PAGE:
SAFFORD — Organizers of a recall election effort against Graham County Clerk of the Superior Court Cindy Woodman took another step forward Monday morning, Nov. 18, delivering petitions with more than 3,000 signatures to the county elections office.
Recall committee chairman Darlee Maylen hand-delivered the documents at just after 7 a.m. Monday. The recall effort, launched in September, required collecting 2,697 signatures within 120 days. Maylen said the committee had gathered 3,147 signatures in approximately 76 days.
“We couldn’t have done it without the support of a lot of people who joined the committee because of their concern for what was going on,” Maylen said. “We’re happy with our results; it brought a very diverse group of people together in unity on an issue that was very concerning to a lot of people, and I appreciate all of them.”
The recall petition application against Woodman, a Republican elected to the Clerk’s Office in 2018, cited “conduct unbecoming of an elected official,” based on a July 2019 Graham County Superior Court finding that Woodman mishandled trial evidence, “unprecedented” turnover among Clerk’s Office employees (seven of nine employees, including one hired after Woodman took office, resigned or transferred from the office), “continued alienation of Clerk’s Office staff and other colleagues” and “lack of basic knowledge of court procedures.”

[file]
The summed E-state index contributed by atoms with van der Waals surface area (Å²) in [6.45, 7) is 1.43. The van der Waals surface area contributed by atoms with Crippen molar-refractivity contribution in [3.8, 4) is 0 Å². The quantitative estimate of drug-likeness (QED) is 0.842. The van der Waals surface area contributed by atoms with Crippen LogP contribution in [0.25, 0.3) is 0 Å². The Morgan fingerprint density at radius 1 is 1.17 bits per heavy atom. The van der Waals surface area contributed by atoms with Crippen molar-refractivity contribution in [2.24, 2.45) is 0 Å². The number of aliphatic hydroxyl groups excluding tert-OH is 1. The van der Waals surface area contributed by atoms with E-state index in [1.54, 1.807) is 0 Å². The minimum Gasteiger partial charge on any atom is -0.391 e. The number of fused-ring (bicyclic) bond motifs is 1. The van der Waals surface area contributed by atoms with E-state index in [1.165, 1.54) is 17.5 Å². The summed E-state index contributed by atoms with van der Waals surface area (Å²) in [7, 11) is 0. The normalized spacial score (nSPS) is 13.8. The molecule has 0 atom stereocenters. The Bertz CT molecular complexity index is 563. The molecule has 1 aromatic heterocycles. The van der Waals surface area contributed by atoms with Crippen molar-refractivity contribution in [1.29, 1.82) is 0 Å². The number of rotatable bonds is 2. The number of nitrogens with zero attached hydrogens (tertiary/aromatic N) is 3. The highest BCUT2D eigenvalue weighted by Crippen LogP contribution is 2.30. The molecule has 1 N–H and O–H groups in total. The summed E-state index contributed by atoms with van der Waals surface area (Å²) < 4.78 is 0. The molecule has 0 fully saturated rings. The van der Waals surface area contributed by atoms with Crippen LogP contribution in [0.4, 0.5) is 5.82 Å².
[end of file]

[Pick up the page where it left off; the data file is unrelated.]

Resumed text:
Based on the above issues, Superior Court Judge Michael Peterson informed the Arizona Supreme Court there was a risk the office would become unable to perform its required tasks. Chief Justice Robert Brutinel subsequently issued an administrative order placing the Clerk’s office under Peterson’s supervision, effectively relieving Woodman of her duties.
“It’s not the best feeling in the world, doing a recall like this,” said Maylen. “I feel very confident in our signatures and glad this part of the paperwork is done. Now it’s up to the voters.” She thanked everyone who collected signatures and signed the petitions.
Those documents will be reviewed by the county election director, who has 10 days to verify that the required amount of signatures were collected. If approved, they will go to the County Recorder, who will have 60 days to individually verify signatures. If the required number is met, the election director will notify Woodman, who will then be given a chance to resign.
Should Woodman decline to leave office, the recall election will move ahead; the County Board of Supervisors will issue a call to the public that nomination papers can be turned in. In that event, Woodman will be listed on the ballot along with any other candidates.
If Woodman resigns during her first two years in office, those wishing to run for Clerk of the Court could do so in the Aug. 4, 2020 primary election.